Your body needs magnesium for sleep, energy, stress management, mood regulation, brain health, strong bones, healthy blood sugar, inflammation, and more. Yet few people realize that magnesium is also a key mineral for fitness. Whether you’re a dedicated athlete or you exercise purely for fitness, magnesium can make all the difference in your performance and endurance.

Do you get that achy feeling the morning after a good workout? While this can be satisfying because you know you’ve pushed yourself you could also be feeling some delayed onset muscle soreness (DOMS) particularly if you can’t walk or move properly.

DOMS is believed to be a result of micro-tears to muscle fibres. These cause an increase in blood flow and inflammation to the area, which makes the area more responsive to movement by stimulating the pain receptors within the muscle tissue, making you stiff and sore in the following days.

Magnesium reduces inflammation and thus can downgrade post-exercise DOMS pain. A 2021 study on the effects of magnesium supplementation on muscle soreness and performance found that magnesium supplementation (350 mg/day for 10 days) significantly reduced muscle soreness at 24, 36, and 48 hours.

Lactic acid, a normal by-product of muscle metabolism, can also cause you to “feel the burn” after exercise. But magnesium neutralizes lactic acid. It has been shown to reduce lactic acid levels and exercise-induced pain.

Exercise is a form of stress—albeit a healthy form—and as such, exercise speeds up our magnesium burn rate. The effort involved in muscle contraction, respiration, and energy production places increased demand on our magnesium stores.

Even without sweat, we excrete magnesium daily. Add a good workout, and you lose magnesium through your pores (endurance athletes sweat 1- 1.5 l/hour). You also don’t need to cut back on exercise to get your magnesium in balance. Statistically, most people don’t eat enough dark leafy greens, legumes, nuts, and seeds. Yet, even if you do, those foods deliver less magnesium than whole foods did 100 years ago because of the leaching of soils through industrial agriculture. Some great magnesium-rich foods to add to your diet are dark chocolate, avocados, and tofu.

You can also easily replace your magnesium with supplements. “Picking a high quality, easily absorbed magnesium supplement is one of the fastest ways to boost magnesium levels and alleviate symptoms of deficiency,” says Linda Bolton, top Canadian health influencer and founder, Natural Calm Canada.

It’s important to note that caffeine, sugar, and sodium in sports and electrolyte replacement drinks, protein bars, shakes with lots of calcium, and sports gels can all deplete your magnesium reserves, so choose your workout fuel wisely.

Fortunately, if you correct a magnesium deficiency, your body will become more efficient at producing energy, and you might not need these performance enhancers.

There have been many studies on magnesium and performance in recent years. In a tightly controlled, three-month study in 2002, the effects of magnesium depletion on exercise performance in 10 women were observed. The study established that when magnesium was deficient, metabolic efficiency was reduced as heart rate and oxygen intake increased. Low magnesium made the body work much harder to perform the same task.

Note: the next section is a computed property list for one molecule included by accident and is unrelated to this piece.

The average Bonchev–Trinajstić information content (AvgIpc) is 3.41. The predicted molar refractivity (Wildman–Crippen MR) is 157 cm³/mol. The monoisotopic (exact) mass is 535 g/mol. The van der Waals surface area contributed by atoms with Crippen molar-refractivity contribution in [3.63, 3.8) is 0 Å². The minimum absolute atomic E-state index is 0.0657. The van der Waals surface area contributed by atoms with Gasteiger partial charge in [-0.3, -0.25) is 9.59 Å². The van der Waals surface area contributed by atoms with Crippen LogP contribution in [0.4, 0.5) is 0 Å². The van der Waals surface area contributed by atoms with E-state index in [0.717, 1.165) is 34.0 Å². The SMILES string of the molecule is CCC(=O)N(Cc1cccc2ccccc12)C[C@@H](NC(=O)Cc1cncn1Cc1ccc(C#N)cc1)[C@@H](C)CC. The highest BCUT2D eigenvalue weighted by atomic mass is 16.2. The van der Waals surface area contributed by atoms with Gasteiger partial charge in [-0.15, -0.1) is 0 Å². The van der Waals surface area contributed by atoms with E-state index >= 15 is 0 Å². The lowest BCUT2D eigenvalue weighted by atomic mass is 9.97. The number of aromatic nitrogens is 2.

In 2006 the same authors—Nielsen and Lukaski—published an update on the relationship between magnesium and exercise and concluded that: “magnesium supplementation or increased dietary intake of magnesium will have beneficial effects on exercise performance in magnesium-deficient individuals.”

Other studies contrasting athletes under magnesium supplementation with control groups have found that: “magnesium supplementation positively influences performance (Cinar, Nizamlioglu, Mogulkoc, & Baltaci, 2007)” and that it “improved alactic anaerobic metabolism” even in athletes who were not magnesium deficient (Setaro et al., 2014).

How much magnesium do you need for fitness and exercise performance? No two people have the same magnesium requirements. Body size, age, lifestyle, stress, and exercise are factors. “Research has shown that even by conservative estimates, working out increases your body’s magnesium demands by up to 20 per cent,” adds Bolton. That means, if your RDA for magnesium is 400 mg/day before exercise, you may need closer to 500 mg if you exercise often.

Unfortunately, most of us aren’t meeting our magnesium requirements through diet alone. The best way to determine whether you are getting enough magnesium and to find your intake sweet spot is by looking at symptoms. Common symptoms of low magnesium include tension, cramps, pain (headaches and muscle pain), restlessness, anxiety, difficulty sleeping, and even constipation. So, it is important to address your low magnesium to prevent fatigue, lethargy, weakness, nausea, and other health risks linked to magnesium deficiency.

Whether you’re a casual exercise person, a fitness buff, or a serious athlete, make sure you’re getting enough magnesium as part of your performance nutrition and recovery plan. 

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